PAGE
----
Heaven sparks forth from their hands and lips, they know not how and when the joy of that heaven fades to absence, grief fills its place, so painful that drink barely dulls it.
Thanks to one of my oldest mates, Paul I got to see GnR in concert.Yes, I know Slash isn’t there so that’s half the magic gone but Axl Rose still rocked it.
Starting off with a song from Chinese Democracy they then went into ‘Welcome to the Jungle.’ I must say my hair stood on end. The band were brilliant with Axl for some bizarre reason choosing to have THREE guitarists. Yes three. I was surprised by how much I enjoyed it but there you go. Reliving teenage years is always good.
The sound (PA) however wasn’t that good. I don’t fully get it. Surely the GnR would have one of the best as their sound engineers? Or maybe my ears have become more and more accustomed to other things.
The crowd was interesting. It was mostly white with a smattering of Asians both subcontinental and far eastern. But the Asians didn’t look or sound as British born and brought up folk. Paul theorised that these were people who had loved GnR in the country that they had grown up. As far as I could see there were no black people. I found it quite interesting. I had a slightly blinkered notion about music that it was a unifying force. Yet recent experiences have shown that the opposite is true too. Music divides.
Back to the concert, Axl was fashionably late. Obviously the crowd grew restive and the booing and whistling started and so the PA guys played out a bunch rock hits from the nineties and noughties in effect to shut us all up. I had just started reading ‘Noise: A Political Economy of Music’ by Jaques Attali where he speaks of the powers that be using music to silence people. How true! Shame on you Axl. But thanks for our teenage years.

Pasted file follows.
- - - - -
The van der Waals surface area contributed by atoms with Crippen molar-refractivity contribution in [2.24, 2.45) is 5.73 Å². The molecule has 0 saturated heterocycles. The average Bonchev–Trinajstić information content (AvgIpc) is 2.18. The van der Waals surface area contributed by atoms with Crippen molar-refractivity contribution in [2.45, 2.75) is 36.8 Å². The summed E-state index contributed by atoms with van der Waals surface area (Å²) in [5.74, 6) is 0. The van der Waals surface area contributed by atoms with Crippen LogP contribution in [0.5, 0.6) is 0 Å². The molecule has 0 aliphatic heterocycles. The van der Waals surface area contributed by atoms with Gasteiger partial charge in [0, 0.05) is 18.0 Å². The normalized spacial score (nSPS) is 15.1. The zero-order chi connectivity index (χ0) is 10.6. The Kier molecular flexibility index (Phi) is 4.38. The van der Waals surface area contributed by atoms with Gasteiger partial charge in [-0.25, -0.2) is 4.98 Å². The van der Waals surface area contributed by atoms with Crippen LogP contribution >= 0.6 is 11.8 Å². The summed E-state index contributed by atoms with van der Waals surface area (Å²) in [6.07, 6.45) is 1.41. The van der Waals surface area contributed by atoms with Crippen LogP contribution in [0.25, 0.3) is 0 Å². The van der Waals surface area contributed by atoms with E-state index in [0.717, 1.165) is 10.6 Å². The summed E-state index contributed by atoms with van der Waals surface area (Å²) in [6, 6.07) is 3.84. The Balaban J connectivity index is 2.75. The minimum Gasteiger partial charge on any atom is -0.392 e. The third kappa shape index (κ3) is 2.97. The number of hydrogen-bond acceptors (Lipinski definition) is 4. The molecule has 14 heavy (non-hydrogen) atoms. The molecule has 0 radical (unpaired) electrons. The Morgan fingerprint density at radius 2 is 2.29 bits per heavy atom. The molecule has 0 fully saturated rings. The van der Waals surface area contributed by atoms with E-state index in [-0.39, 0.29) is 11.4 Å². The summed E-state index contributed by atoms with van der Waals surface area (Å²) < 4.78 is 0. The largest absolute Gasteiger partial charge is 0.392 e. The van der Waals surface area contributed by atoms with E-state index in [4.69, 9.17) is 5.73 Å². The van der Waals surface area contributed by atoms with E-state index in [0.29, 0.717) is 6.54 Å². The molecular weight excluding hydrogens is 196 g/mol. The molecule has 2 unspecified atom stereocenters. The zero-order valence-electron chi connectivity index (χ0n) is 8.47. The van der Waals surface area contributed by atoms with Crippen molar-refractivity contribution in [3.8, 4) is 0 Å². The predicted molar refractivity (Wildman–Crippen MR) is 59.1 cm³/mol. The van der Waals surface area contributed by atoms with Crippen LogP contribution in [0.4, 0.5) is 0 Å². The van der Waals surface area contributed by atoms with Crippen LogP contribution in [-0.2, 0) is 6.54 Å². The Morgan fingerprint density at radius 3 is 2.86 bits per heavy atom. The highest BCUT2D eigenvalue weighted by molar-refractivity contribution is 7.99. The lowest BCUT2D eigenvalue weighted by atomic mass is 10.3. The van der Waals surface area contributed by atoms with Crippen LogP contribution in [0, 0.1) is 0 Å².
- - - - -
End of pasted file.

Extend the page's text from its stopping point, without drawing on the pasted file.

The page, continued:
This is a piece which uses a 12 tone row. For those of you unfamiliar with this it is a composition technique that ensures that every tone available has to be played before it is used again within the music. So if one plays a C, it can be used again only after playing all the other notes. And the order in which the notes appear is repeated in this piece. Repititions of notes are allowed but only immediately. So we can play C C but not C E C.
I did this as part of a composition course I was doing last month. A lot of the music sounds discordant. But the point is where did our sense of harmony come from? Do we listen to music only in certain ways? It would seem that for most people music is primarily a call and response in an emotional sense. Emotion rules prime in how music is heard. Music is also a slave to the image. Play an atonal piece and people might say ‘sounds like a scary movie.’
The interesting thing is that these sounds existed before movies. So is there a way to listen to music more intellectually? Poetry faces a similar, opposing problem. We expect words to primarily give us information. So words aren’t often associated with emotion.
It is interesting how we box each art form into such strict categories. There are analogies here to how we practice our spirituality. Music is used emotionally, rather than intelligently. Visual art is used as background rather than foreground. Words are used as the sole purveyors of truth rather than acknowledging their slipperiness and using them more emotionally.
I want a sermon from an art piece. And our prayers in music. We’ll use words for notices and for where the toilets are.